• Chad||

    KingShamus | June 26, 2009, 4:18pm | #
    LAMAR | June 26, 2009, 3:58pm | #

    "Ahh, it is funny to watch libertarians, yet again, stick their head in the sand in the face of yet another market failure."

    This sad behavioral quirk started when libertarians refused to step in and save the buggy whip industry.


    I don't even think you guys are smart enough to understand what a market failure is. Oh well, we can't all be bright.

  • Elana||

    Can you imagine the copious amounts of money that will be wasted in enforcing this ban -- a ban which probably wont actually profit anyone (especially the newspaper industry) since people haven't stopped reading newspapers because other sites are linking to their online articles.

  • ||

    And that is rapidly becoming impossible, due to a free-rider market failure that the current copyright system cannot handle.

    Ah, so you don't know what the free rider problem is. Let me help:

    A free rider is someone who consumes more than their share of a resource, and/or doesn't contribute their share to its cost. There is a problem when the presence of free riders impedes the availability of the resource.

    I believe the resource at issue here is information. The free riders, presumably, are those who access the information without paying for it. However, the economic failure of one particular means of delivering that information (newspapers) does not show that information creation and delivery suffers from a free rider problem. In fact, the enormous explosion in the quantity of information available and the ease with which it can be accessed would seem to refute conclusively the claim that we have a free rider "problem".

    Now, if you want to define the resource at issue as newspapers, I think you have set yourself up a nice little tautology, which proves exactly as much as any tautology: nothing.

  • BeesInTheBrain||

    Whats funny is someone has recently started a free newspaper where I live that gets delivered to our house once a week. No national news, just local articles, and I actually read the whole thing.

    It's simple,easy and cheap for me to pay for the article and I will. Make me break out my CC and pay $1.95 for an article then no way.

    On a side note, can I patent the idea of using a third party application that handles the incremental billing and display of news articles when a special link is clicked in a web page?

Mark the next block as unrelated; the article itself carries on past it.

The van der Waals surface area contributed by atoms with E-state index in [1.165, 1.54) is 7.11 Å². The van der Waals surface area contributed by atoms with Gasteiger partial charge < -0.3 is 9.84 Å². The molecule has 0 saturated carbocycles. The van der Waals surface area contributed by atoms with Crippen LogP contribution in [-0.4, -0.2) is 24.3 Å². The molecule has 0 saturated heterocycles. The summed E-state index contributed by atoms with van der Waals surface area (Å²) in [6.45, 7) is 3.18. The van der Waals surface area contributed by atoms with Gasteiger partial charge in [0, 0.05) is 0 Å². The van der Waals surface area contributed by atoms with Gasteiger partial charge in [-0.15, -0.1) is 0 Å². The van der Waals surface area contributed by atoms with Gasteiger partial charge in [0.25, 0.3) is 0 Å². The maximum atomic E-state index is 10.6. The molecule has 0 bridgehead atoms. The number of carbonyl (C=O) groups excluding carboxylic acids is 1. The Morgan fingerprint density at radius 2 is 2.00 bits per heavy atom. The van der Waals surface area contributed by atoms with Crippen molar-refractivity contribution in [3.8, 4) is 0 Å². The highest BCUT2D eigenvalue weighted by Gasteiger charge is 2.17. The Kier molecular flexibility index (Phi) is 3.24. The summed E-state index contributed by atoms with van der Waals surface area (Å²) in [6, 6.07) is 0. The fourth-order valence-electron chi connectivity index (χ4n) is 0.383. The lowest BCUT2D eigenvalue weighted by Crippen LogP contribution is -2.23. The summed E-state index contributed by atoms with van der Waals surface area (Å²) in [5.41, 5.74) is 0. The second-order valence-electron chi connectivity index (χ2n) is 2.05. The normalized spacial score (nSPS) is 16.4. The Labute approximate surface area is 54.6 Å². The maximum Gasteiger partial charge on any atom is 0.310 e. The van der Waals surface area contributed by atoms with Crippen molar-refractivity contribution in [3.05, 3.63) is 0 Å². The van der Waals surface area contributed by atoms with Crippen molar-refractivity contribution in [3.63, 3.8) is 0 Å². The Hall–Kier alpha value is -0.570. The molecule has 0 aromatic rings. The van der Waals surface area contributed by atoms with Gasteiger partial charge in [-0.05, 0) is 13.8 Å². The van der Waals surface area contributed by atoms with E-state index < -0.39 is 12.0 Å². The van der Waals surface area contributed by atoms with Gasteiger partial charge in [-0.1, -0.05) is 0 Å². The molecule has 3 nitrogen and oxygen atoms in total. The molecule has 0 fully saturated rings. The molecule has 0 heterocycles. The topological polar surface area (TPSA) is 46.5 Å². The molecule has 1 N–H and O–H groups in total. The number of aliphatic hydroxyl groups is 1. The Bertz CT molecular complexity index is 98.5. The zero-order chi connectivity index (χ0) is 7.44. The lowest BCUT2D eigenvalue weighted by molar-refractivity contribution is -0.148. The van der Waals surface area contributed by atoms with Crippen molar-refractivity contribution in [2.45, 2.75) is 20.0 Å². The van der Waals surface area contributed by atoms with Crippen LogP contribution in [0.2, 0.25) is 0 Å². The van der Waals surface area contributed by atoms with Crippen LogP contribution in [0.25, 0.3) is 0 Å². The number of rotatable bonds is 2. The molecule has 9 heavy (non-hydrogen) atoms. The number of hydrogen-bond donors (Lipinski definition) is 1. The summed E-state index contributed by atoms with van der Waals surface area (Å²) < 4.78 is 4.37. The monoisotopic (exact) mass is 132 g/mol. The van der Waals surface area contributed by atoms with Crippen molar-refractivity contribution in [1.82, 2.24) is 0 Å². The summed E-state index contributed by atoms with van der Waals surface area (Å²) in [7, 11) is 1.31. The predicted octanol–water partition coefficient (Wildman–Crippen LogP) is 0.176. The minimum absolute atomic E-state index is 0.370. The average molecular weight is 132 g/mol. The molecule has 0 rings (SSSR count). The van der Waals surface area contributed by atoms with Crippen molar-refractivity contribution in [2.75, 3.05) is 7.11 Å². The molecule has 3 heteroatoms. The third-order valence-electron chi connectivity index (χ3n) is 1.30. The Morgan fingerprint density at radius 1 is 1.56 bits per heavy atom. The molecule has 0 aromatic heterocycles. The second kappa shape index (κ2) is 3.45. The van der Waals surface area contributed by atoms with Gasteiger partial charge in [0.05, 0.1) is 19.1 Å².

• ||

    Chad,

    Several people have pointed out that the failure of an industry does not mean the failure of the market. You are the one who (I thought) confused business failure with market failure. In the spirit of rhetorical courtesy, I responded to what it appeared that you meant rather than chastise you for being ignorant. I also correct people's spelling without ado.

    So it causes some consternation when you act like a 20 year old sociology major who'd suck his professor's dick for a B+ and a bowl of Mexican farmer weed.

  • BeesInTheBrain||

    I don't even think you guys are smart enough to understand what a market failure is. Oh well, we can't all be bright.

    I personally have no doubt that newspapers in one form or another will survive. Specific newspapers may fail but there will always be a place for small independent newspapers that report local news. Maybe not enough to support reporters with 6 figure salaries but someone will make a living doing it.

  • LarryA||

    I wonder at what ratio of utter crap to real content on the internet will libertarians admit there is a problem.

    I wonder at what ratio of utter crap to real content in newspapers will liberals admit there is a problem.

    Our local almost-daily prints mostly AP, with a smattering of superficially covered local news. They keep firing more experienced reporters and hiring cheaper rookies, and cutting other staff.